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Compensatory growth responses of Potamogeton pectinatus to foraging by migrating trumpeter swans in spring stop over areas
Lamontagne, J.M.; Jackson, L.J.; Barclay, R.M.R. (2003). Compensatory growth responses of Potamogeton pectinatus to foraging by migrating trumpeter swans in spring stop over areas. Aquat. Bot. 76(3): 235-244.
In: Aquatic Botany. Elsevier Science: Tokyo; Oxford; New York; London; Amsterdam. ISSN 0304-3770, more
Peer reviewed article  

Available in  Authors 

    Biomass; Biotic factors; Food preferences; Grazing; Growth; Herbivores; Interspecific relationships; Cygnus buccinator Richardson, 1832 [WoRMS]; Potamogeton pectinatus L. [WoRMS]; Canada, Alberta, Calgary; Fresh water
Author keywords
    herbivory; macrophytes; migration; Potamogeton pectinatus; trumpeterswans; waterfowl

Authors  Top 
  • Lamontagne, J.M.
  • Jackson, L.J.
  • Barclay, R.M.R.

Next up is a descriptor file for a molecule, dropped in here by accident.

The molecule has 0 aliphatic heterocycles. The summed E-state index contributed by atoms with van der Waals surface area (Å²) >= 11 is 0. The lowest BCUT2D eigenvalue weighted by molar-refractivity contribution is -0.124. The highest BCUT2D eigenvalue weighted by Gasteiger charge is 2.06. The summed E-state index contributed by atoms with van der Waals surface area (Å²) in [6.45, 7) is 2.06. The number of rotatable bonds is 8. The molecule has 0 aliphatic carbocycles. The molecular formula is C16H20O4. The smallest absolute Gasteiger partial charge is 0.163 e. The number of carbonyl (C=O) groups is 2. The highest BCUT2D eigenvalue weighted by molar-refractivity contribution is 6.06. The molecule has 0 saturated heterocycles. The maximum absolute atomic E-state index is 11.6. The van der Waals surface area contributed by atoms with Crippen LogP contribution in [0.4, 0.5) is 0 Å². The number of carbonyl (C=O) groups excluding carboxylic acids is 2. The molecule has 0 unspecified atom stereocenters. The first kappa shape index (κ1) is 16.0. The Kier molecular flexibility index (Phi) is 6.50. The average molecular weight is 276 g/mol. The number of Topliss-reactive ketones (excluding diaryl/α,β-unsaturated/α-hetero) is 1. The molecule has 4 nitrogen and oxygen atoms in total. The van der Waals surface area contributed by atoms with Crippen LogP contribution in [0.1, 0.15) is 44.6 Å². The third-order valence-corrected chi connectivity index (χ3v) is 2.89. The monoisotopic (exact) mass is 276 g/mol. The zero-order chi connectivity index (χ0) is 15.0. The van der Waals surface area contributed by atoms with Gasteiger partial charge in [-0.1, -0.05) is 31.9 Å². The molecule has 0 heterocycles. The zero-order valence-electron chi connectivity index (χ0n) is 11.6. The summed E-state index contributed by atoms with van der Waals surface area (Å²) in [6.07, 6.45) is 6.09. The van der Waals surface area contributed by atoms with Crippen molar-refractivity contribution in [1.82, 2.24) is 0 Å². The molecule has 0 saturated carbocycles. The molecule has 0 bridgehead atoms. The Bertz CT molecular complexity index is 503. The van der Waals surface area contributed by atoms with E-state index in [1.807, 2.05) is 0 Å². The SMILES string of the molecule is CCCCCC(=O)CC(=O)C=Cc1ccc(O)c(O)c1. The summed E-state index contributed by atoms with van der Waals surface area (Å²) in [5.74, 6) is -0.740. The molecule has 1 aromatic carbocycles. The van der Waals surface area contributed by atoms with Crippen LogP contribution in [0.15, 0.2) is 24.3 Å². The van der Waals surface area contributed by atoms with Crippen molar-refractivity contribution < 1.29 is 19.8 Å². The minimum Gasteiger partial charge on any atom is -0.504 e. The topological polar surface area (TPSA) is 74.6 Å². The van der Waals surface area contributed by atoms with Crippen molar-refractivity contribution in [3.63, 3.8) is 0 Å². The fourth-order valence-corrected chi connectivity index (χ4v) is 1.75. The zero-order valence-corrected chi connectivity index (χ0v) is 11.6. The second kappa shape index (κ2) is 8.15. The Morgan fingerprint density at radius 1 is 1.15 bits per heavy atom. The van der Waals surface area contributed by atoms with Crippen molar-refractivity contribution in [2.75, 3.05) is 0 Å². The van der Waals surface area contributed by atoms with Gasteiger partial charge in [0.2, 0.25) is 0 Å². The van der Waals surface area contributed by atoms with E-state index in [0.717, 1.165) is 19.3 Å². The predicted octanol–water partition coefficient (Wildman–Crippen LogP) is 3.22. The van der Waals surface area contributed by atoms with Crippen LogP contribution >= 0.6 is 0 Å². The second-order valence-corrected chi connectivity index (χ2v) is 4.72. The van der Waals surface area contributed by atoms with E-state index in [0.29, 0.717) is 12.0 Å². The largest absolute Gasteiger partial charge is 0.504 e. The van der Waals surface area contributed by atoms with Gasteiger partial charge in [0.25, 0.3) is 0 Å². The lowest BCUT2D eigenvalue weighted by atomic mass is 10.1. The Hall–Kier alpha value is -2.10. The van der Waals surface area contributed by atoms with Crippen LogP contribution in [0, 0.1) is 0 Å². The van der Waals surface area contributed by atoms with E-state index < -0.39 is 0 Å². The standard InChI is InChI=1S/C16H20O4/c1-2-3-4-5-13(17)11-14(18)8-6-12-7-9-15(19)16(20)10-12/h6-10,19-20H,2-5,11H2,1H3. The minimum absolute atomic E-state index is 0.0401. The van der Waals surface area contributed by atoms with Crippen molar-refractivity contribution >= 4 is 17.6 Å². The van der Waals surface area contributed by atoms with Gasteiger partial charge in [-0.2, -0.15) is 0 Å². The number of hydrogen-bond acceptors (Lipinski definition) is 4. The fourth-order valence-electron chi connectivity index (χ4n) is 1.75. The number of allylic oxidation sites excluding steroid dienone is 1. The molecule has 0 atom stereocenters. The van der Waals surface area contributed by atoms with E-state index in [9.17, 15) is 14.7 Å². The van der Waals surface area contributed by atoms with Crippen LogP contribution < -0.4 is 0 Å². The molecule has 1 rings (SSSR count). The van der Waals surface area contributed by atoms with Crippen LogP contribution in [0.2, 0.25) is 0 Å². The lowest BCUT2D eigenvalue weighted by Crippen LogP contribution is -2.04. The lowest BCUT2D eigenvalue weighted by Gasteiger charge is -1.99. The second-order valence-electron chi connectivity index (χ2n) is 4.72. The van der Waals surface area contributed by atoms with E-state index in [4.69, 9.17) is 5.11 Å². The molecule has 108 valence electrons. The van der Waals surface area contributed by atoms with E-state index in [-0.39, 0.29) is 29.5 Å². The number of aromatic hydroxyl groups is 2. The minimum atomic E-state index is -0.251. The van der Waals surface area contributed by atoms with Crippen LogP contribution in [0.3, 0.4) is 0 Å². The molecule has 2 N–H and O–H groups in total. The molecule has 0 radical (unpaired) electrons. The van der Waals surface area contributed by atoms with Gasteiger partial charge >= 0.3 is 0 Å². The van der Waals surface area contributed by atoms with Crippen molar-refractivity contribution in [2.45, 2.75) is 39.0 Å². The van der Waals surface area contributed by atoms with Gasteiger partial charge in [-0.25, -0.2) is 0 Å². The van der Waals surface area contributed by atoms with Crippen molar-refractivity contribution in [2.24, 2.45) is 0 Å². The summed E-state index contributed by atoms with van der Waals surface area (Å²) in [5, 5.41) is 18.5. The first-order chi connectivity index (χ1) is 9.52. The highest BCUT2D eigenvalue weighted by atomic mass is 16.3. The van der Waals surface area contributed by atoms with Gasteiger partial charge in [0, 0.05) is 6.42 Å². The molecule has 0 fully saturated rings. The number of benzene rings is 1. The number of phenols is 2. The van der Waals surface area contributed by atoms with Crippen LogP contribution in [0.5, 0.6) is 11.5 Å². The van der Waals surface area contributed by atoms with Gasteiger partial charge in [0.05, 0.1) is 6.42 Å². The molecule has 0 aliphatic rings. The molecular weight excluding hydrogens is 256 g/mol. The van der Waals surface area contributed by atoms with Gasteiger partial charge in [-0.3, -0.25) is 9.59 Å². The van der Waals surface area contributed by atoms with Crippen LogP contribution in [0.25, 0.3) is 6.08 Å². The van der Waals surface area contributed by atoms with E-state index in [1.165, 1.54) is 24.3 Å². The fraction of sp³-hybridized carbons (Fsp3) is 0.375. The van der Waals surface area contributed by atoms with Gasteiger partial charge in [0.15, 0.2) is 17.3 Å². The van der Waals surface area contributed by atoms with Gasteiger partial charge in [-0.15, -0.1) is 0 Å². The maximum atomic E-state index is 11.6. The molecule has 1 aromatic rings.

We examined spring pond use by migrating trumpeter swans (Cygnus buccinator) to assess their short-term impact on tuber and rhizome density and biomass, and to evaluate the impact of spring foraging on summer macrophyte biomass and species composition. Trumpeter swans in the Canadian subpopulation of the Rocky Mountain population select ponds that are dominated by Potamogeton pectinatus, a macrophyte favoured for its energy-rich tubers and rhizomes. Swans significantly reduced the biomass of tubers and rhizomes present in the study ponds in spring by 24%, but there was no significant impact on overall P. pectinatus shoot density and biomass the summer following herbivory. However, there were significantly fewer small P. pectinatus shoots (<1.0 g DW) in used areas, and other macrophyte species (Myriophyllum exalbescens, P. zosteriformis) were present in areas where foraging had occurred. P. pectinatus may compensate for the effects of herbivory, as the number of larger shoots (range 1.0-5.0 g DW) were similar in areas where trumpeter swans had foraged and been excluded. These larger plants likely produce the tubers that will be consumed by trumpeter swans the next spring. Pond areas out of the reach of foraging swans provide a refuge for the tubers and rhizomes, also enabling the persistence of P. pectinatus.

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